Security Remains High in France After Deadly Knife Attack at Church in Nice 

Security throughout France was high Saturday after this week’s deadly stabbings at a church in Nice as President Emmanuel Macron tried to ease tensions in the country. French leaders have termed Thursday’s incident an Islamist terrorist attack after the perpetrator shouted “Allahu Akbar” (God is Greatest) as he decapitated a woman and killed two others in Notre Dame Basilica in Nice. Thursday’s attack followed the beheading of teacher Samuel Paty earlier this month after the republication of the Prophet Muhammad by the Paris-based satirical weekly Charlie Hebdo.  Macron triggered protests in the Muslim world after the murder of Paty, who showed a cartoon of Prophet Muhammad to his class, by saying France would never renounce its right to caricature. On Saturday, though, Macron sounded a more empathetic tone in an interview with Arab broadcaster Al-Jazeera. “I can understand that people could be shocked by the caricatures, but I will never accept that violence can be justified,” Macron said. 
Meanwhile, French authorities detained a third man for questioning Saturday in connection with the Islamist knife attack at Notre Dame Basilica in the southern French city of Nice that left three people dead. 
The man, a 33-years-old, was present during a police search Friday at the home of a second young Tunisian man suspected of being in contact with the attacker. 
France, Tunisia and Italy are jointly investigating to determine the motive of main suspect Ibrahim Issaoui, a 21-year-old Tunisian, and whether he acted alone and whether his act was premeditated. 
French police have three people in custody for questioning after they found two telephones on the suspect after the attack. 
The first man, age 47, was detained Thursday night after police reviewed surveillance footage and observed the person next to the attacker on the day before the attack. 
A second detained subject, 35, suspected of contacting Ibrahim Issaoui, the day before the attack, was arrested Friday.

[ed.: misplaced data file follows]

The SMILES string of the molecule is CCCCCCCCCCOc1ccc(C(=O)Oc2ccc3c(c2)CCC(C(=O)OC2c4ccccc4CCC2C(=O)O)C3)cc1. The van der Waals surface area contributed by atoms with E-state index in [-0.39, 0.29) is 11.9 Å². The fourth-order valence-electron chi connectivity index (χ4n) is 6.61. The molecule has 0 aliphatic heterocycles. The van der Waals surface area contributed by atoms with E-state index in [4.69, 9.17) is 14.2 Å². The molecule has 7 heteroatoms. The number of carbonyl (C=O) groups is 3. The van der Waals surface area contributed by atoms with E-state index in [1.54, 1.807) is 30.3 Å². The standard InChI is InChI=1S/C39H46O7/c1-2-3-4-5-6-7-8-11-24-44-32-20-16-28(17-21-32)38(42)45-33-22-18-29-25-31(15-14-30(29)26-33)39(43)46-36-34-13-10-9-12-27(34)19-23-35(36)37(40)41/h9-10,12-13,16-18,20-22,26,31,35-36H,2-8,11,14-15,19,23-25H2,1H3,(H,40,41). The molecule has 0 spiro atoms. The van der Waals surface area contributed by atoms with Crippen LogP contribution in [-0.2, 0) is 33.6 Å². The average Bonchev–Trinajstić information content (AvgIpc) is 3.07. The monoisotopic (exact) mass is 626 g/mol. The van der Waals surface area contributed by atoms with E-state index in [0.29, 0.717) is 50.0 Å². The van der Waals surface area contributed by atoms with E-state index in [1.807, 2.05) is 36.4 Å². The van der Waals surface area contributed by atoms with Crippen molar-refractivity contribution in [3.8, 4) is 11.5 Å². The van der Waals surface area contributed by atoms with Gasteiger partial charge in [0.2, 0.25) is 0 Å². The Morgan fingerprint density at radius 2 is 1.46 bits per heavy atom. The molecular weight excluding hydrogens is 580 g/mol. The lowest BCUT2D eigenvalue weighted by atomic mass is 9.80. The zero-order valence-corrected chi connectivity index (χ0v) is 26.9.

Macron said earlier in the week he would increase the number of troops deployed to protect schools and churches from 3,000 to 7,000. Indonesian President Joko Widodo, meanwhile, strongly denounced the attacks and remarks Macron made on Oct. 21, when he said Paty “was the victim of a conspiracy of stupidity, hate, lies … hate of the other … hate of what we profoundly are.” “The comments could divide the unity of the world’s religious communities at a time when the world needs unity to curb the COVID-19 pandemic,” Widodo said Saturday during a televised news conference in Jakarta.   Tunisian authorities are reportedly investigating whether a group called the Mahdi Organization carried out the attack. The state news agency TAP reported Friday investigators were also trying to determine whether the group exists and that the probe is based on claims of responsibility on social media.   Issaoui, who transited Italy last month en route to France, remains in critical condition in a French hospital after being wounded by police as they arrested him.   Three people were killed in Thursday’s attack. French anti-terrorism prosecutor Jean-Francois Ricard said a 60-year-old woman was decapitated, and a 55-year-old man, the church sexton, had his throat slit. Forty-four-year-old Brazilian national Simone Barreto Silva was stabbed several times before fleeing to a nearby bistro, where she raised the alarm before succumbing to her wounds.     Issaoui was not on Tunisia’s list of suspected militants and was not known to French intelligence services.   Ricard said Issaoui arrived on the Italian island of Lampedusa on September 20 and traveled to Paris on October 9.   He said Issaoui was carrying a copy of the Quran. The knife used in the attack was found near him and two other knives not used in the attack were found in a bag that belonged to him.   French leaders have termed Thursday’s incident an Islamist terrorist attack and raised the country’s security alert to its highest level.   

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